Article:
Withdrawal should be Democrats Anti-Gay Marriage
by Chris Bowers, Mon Oct 17, 2005 at 01:37:46 PM EDT
0 = coldest 100 = warmest Gay Marriage The Iraq War Gap 2005 Oct 30.5 37.7 7.2 Sep 32.7 35.8 3.1 Jul 33.9 39.5 5.6 Jun 32.0 39.6 7.6 May 32.1 39.5 7.4 Apr 30.2 39.5 9.3 Mar 34.1 44.3 10.2 Feb 29.3 42.5 13.2 2004 Nov 31.5 42.9 11.4 Oct 32.4 43.3 10.9 Sep 32.0 43.8 11.8 Aug 31.6 42.9 11.3 Jul 31.4 41.6 10.2 Jun 32.7 42.9 10.2 May 31.6 43.1 11.5 Apr 29.1 44.9 15.8 Mar 29.6 47.7 18.1 Feb -NA- 47.2 -NA- Jan -NA- 47.5 -NA-While October saw the gap between the two rise somewhat, the long-term trend is undeniable: the Iraq war is gradually becoming as unpopular as gay marriage. From March of 2004 to September of 2005, the gap between the two dropped by 15 points, almost to the point where it no longer existed. In March of 2004, the Iraq war was more popular than Dick Cheney, free trade agreements, and big corporations. Now, its only rival for unpopularity is gay marriage (and the Republican gay marriage of 2006 and/or 2008, immigration, which stands at 39.8).
Here is what perhaps amazes me the most about these numbers. In 2004, most Democrats were too gutless / homophobic to stand up for equal marriage rights for gay Americans. I am certain the the unpopularity of gay marriage nationwide played a role in this. Now, in 2005, most high-prfile Democrats are still too gutless to stand up against something that will soon be just as unpopular: the Iraq war. Thus, it would seem that the Democratic leadership has finally grown a spine, but it has done so by taking up a position opposed not only by the majority of the country, but also by the vast majority of its members. In other words, the Democratic leadership has finally decided to take an unpopular stand, and that stand pits them against them own members and on the same side as the Repbulican leadership. Way to choose your moments.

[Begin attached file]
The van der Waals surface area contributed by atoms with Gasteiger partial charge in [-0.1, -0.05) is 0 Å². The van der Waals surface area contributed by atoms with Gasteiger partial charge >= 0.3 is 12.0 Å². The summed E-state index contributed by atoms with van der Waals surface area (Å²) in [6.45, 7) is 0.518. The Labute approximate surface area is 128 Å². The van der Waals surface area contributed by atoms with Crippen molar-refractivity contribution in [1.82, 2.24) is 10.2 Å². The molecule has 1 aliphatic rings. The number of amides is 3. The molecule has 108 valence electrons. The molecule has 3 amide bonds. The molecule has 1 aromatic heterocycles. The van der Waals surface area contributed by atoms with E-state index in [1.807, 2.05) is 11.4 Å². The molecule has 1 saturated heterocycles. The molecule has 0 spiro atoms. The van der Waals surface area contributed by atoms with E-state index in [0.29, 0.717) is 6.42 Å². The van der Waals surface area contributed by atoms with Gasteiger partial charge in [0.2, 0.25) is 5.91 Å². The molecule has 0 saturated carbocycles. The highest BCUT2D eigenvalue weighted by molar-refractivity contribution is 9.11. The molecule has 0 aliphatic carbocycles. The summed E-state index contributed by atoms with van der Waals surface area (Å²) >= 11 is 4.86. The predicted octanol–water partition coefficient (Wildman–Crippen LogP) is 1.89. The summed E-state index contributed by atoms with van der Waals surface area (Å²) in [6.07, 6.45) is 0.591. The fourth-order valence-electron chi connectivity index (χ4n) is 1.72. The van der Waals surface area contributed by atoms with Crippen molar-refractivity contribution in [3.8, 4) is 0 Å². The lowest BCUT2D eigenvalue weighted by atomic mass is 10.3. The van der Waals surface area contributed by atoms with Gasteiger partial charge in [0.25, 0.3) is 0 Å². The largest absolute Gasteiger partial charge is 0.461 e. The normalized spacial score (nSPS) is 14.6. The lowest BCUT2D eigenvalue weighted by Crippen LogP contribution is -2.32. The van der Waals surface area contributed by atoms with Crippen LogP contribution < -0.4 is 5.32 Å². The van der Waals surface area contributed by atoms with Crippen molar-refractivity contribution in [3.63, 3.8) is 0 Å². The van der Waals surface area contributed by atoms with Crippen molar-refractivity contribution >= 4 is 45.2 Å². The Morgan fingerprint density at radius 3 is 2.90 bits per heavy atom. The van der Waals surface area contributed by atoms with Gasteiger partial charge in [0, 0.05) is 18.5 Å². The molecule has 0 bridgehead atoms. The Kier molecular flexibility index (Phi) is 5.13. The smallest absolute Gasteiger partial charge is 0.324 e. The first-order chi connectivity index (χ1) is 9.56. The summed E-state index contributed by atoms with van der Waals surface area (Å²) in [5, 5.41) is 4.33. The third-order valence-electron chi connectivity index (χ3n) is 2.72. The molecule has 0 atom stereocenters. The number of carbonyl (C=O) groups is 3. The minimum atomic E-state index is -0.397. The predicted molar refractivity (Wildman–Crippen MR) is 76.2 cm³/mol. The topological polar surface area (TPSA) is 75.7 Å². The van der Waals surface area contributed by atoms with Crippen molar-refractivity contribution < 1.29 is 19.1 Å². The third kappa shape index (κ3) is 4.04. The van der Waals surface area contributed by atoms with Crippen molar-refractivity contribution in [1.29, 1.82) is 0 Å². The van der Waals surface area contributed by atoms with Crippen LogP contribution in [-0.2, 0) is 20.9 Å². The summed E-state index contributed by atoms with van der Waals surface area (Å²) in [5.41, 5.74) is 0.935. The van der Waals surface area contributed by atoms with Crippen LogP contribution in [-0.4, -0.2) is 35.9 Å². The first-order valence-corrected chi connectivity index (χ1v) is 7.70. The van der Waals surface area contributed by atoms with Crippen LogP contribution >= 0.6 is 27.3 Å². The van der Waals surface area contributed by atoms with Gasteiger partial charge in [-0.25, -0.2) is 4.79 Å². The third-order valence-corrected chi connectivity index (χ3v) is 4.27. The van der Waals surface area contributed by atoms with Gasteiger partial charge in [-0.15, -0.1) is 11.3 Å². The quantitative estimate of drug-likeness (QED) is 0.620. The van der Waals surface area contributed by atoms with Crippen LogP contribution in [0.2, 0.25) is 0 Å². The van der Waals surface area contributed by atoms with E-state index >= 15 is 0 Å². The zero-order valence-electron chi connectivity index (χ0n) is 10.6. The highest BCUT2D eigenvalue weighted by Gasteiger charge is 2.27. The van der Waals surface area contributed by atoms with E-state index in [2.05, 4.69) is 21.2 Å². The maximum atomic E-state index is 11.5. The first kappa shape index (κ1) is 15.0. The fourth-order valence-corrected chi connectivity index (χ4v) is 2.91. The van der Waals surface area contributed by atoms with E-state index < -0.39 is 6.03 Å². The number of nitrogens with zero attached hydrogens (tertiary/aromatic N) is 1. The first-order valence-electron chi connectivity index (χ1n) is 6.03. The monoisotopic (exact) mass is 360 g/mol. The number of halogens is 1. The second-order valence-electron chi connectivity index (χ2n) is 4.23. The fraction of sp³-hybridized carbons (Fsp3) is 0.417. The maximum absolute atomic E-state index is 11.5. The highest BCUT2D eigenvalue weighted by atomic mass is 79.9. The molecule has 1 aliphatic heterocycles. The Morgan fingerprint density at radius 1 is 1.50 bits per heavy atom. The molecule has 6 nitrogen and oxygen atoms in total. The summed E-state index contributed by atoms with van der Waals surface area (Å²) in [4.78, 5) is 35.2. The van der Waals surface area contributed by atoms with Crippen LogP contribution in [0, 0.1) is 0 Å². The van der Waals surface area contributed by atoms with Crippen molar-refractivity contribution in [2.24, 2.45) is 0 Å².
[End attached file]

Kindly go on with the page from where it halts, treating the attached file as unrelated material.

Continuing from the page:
One year from now, the Iraq war will probably be less popular than gay marriage, and the Republican Noise Machine will probably be whipping the country into an anti-immigration fervor in the same way they tried to whip up a homophobic fervor in 2004. Withdrawal could serve as an all-purpose, all-important counter to anything Republicans throw up during the midterms, including immigration, if the leadership just has the courage to come out in favor of it. And it really is a no-brainer policy wise as well. Can anyone seriously beleive that if we haven't achieved whatever our mission is in Iraq in another year, that further prolonging the occupation will help achieve it? If the first four years of war didn't accomplish anything, the next several won't accomplish anything either.